“Take a taste of what makes New Mexico great,” New Mexico Department of Agriculture (NMDA) Secretary Jeff Witte said as he welcomed the return of AG Day after a one-year hiatus because of Covid.
AG Day 2021, sponsored by NMDA and the NMSU College of Agriculture, Consumer and Environmental Sciences (ACES) and billed as “a huge tailgate event,” will be held 2 to 6 p.m. Saturday, Sept. 25, prior to the kickoff of the New Mexico State University vs. University of Hawaii football game, in the Pan American Center south parking lot near Aggie Memorial Stadium.
The event will include vendor booths featuring tastings of New Mexico’s best selling and most popular products, including chile, pecans, pistachios, milk and ice cream. There will also be informational and educational booths. ACES students will show their livestock at the event, and members of the NMSU Rodeo team will conduct rodeo demonstrations. There also will be live music, a petting zoo and pony rides.
“It’s a family-friendly event,” said Witte, who has been NMDA secretary since May 2011.
Witte said Garrey Carruthers started AG Day when he became NMSU president in 2013 to recognize both NMSU – which opened as an agricultural and mechanical arts school in 1888 – and the state’s agriculture industry.
“There are a lot of good things about New Mexico agriculture that people take for granted,” Witte said. “Ag is why NMSU is here.”
Witte said the event is also a chance to cheer on the Aggie football team at its 2021 homecoming gave.
“It’s going to be a really fun day,” Witte said. “The college is really gearing up. I think it’s going to be a tremendous outpouring of support.”
“We are delighted to retake our tradition to celebrate agriculture and all that this magic word represents,” said ACES Dean Rolando Flores. “Agriculture is not only our source of food, but a tradition that has spanned generations in New Mexico. AG Day will provide the opportunity for Las Cruces to join in a day of festivities, learning and multiple activities. It is great to be back and celebrate agriculture in its true meaning.”
Any businesses interested in being an AG Day sponsor (which includes an exhibitor booth) may contact Kristie Garcia at 575-646-2804 or firstname.lastname@example.org.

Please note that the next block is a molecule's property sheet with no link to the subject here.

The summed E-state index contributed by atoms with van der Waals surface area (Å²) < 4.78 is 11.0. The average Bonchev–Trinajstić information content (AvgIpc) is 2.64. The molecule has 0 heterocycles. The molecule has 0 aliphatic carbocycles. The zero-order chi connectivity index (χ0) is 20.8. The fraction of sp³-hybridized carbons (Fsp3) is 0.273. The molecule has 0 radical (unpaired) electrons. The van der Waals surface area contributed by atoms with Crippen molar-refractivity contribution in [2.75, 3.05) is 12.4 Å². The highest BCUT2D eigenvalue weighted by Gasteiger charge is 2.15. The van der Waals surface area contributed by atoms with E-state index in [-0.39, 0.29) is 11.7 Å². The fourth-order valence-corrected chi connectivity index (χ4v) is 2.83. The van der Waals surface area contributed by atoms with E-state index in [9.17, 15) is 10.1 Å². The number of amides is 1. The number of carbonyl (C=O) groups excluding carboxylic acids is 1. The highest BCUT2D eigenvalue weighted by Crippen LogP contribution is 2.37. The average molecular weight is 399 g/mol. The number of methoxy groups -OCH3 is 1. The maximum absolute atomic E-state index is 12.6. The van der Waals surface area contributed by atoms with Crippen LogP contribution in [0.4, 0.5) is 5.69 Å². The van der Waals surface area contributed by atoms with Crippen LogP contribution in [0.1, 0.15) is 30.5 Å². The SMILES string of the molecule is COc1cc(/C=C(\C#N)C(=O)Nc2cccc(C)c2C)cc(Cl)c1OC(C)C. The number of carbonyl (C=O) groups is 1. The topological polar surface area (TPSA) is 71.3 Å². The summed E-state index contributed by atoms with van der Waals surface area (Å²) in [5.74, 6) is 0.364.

Nonprofits and NMSU groups and clubs may register for an exhibitor booth at agday2021.eventbrite.com.
In its latest New Mexico Agricultural Statistics Bulletin, published in November 2020, the New Mexico Department of Agriculture (NMDA) reported the total value of agriculture production in the state in 2019 was $3.44 billion. After deductions for labor, production and other expenses, New Mexico’s net farm income was $1.09 billion in 2019, a 7.6 percent increase over 2018, NMDA Secretary Jeff Witte said.
New Mexico was ranked first among all states in both chile (63,075 tons) and pecan (87.8 million pounds) production. Milk sales increased to $1.38 billion in 2019, 14 percent higher than the year before.
The value of livestock production increased to $2.43 billion in 2019, the report said. Crop value increased to $706 million, up 3.6 percent from 2018.
New Mexico's inventory of all cattle and calves was 1,450,000 head as of Jan. 1, 2020, the report said. That is down 2 percent from 2019. Milk cow inventory increased 1.5 percent to 330,000 head. Gross income from cattle and calves totaled $998 million in 2019.
The state’s sheep and lamb inventory totaled 95,000 head as of Jan. 1, 2020, down 5 percent from 2019. The value of wool produced decreased 2.44 percent to $1.281 million. The average price of wool held steady at $2.10 per pound.
All hay harvested in New Mexico totaled 245,000 acres in 2019, down from 250,000 acres in 2018, the report said. The average price for all hay was $223 per ton. Harvested alfalfa acreage was unchanged at 160,000 acres. The price of alfalfa hay averaged $231 per ton in 2019.
Winter wheat production in the state totaled 3.15 million bushels in 2019, double 2018 production. Harvested acreage was unchanged at 105,000. The value of production was $14.2 million, with an average price of $4.50 per bushel.